Republicans finally have an actual tax reform bill, and after disagreements over what to call it, the legislation has a name too.
But if the debacle over health care this summer was any lesson for the party, having a bill and a title does not mean Republicans have a messaging strategy.
In a lot of ways, Republicans seem to be playing from behind today. A rollout that should have been about putting more money in the pockets of average Americans (who doesn’t love that?) was shadowed by headlines about tough legislative battles ahead and continued intra-party disagreements.
The pitch from Republicans is that the average middle class American will take home almost $1,200 dollars more, but it is unclear if the average middle class American is on board.
The discussion over the last few days has centered around ways average Americans may pay more in taxes, not less.
Though it seems this bill leaves 401(k) retirement plans untouched, the back and forth about whether the cap for pre-tax savings would be changed brought close attention to how exactly Republicans would be trying to make up some revenue and lower the costs of this plan in the fine print.
Some of the so-called “pay fors” that did make it in –- changes to the tax code designed to bring in cash to the federal government to make up for other cuts — are going to be hard political sells.
Scrapping the popular student loan interest deduction plays right into Democrats’ hands. They have been messaging that the federal government needs to do more to offer relief from student loan debt, not less.
Reducing the available mortgage interest deduction down to $500,000 is another serious change to a widely used deduction.
The Republican bill does double the standard deduction, so it is possible for many people the loss of these specific itemizations may come out in the wash.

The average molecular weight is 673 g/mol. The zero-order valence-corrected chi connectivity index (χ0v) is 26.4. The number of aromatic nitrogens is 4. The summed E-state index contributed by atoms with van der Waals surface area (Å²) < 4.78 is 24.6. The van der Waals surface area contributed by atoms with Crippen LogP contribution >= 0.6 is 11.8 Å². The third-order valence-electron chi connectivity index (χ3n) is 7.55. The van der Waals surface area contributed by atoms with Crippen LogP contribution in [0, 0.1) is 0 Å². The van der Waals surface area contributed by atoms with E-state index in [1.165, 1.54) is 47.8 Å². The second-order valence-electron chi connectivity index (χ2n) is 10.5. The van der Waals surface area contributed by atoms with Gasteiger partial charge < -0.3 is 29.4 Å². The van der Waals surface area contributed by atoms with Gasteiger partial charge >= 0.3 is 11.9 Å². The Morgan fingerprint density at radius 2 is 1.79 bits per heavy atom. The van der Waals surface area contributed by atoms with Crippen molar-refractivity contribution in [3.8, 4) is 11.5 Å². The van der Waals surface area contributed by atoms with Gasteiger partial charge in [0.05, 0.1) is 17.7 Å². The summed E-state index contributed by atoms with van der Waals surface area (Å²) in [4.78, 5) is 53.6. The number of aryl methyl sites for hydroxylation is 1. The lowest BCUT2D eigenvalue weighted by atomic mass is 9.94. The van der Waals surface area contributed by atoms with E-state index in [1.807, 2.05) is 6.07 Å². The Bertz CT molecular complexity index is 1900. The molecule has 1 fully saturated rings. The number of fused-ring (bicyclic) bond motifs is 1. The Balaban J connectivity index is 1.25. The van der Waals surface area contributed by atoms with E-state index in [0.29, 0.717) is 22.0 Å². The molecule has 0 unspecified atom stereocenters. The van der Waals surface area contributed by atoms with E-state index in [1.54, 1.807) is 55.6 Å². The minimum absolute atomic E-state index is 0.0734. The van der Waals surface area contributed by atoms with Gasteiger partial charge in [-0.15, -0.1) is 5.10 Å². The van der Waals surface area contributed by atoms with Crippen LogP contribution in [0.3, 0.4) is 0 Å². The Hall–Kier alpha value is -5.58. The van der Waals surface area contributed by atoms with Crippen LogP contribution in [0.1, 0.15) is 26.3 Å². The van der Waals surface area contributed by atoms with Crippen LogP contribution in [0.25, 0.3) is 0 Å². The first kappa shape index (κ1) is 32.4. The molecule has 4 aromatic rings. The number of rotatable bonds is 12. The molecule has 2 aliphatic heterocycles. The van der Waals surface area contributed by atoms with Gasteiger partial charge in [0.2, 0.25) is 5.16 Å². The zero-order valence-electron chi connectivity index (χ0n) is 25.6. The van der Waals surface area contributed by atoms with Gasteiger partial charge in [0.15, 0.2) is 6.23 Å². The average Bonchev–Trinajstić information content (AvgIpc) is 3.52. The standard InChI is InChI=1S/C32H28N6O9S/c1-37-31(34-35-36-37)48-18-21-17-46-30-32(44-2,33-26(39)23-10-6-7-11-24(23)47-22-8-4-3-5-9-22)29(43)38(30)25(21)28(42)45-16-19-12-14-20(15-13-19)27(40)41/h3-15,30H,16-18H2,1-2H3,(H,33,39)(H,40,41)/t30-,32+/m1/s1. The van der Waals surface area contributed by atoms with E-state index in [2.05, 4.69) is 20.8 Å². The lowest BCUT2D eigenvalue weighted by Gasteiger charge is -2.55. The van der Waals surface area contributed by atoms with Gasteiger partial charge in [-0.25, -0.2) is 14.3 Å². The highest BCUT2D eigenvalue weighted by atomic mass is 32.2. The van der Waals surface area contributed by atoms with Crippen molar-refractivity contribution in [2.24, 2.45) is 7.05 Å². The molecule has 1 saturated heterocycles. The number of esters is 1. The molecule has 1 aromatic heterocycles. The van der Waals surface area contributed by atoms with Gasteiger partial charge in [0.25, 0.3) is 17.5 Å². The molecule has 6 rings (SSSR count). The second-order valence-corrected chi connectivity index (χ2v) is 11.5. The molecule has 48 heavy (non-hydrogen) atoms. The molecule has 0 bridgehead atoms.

That said, the messaging could still be hard.
The fact that major lobbying groups in the estate realtor and home construction space are already opposing this version does not help Republicans, who normally work closely with those folks.
The bulk of this bill, in terms of numbers and costs, is the slash to the corporate tax rate.
Polling shows that it is also widely unpopular. While there is a sentiment among voters that Republicans and President Trump understand business and should be trusted to spur growth, polls show many Americans think corporations right now pay too little in taxes, not too much.
For example, according to an ABC News/Washington Post poll this fall, 65 percent of Americans say large business corporations pay too little in taxes. A CBS poll out this week found that a majority of Americans want to see tax increases for large corporations (56 percent) and for the wealthy (58 percent).
More than half of respondents think cutting taxes in general would help the economy, but most Americans are skeptical of the idea that corporate tax cuts would create jobs. “About two-thirds of Republicans (63 percent) say corporations would use any money from potential tax cuts to create jobs, while most Americans (57 percent) overall disagree,” the poll goes on.
The corporate tax cut and elimination of the estate tax makes this bill expensive and some fiscal hawks, especially those not seeking re-election, may put their foot down and keep this bill from moving in the Senate.
But perhaps the most glaring potential political pitfall, for the GOP, is the big man in the White House who still has not released his own tax returns.
Democrats are already pouncing on this low-hanging fruit.
How will Americans know if the president is not backing a tax break for himself?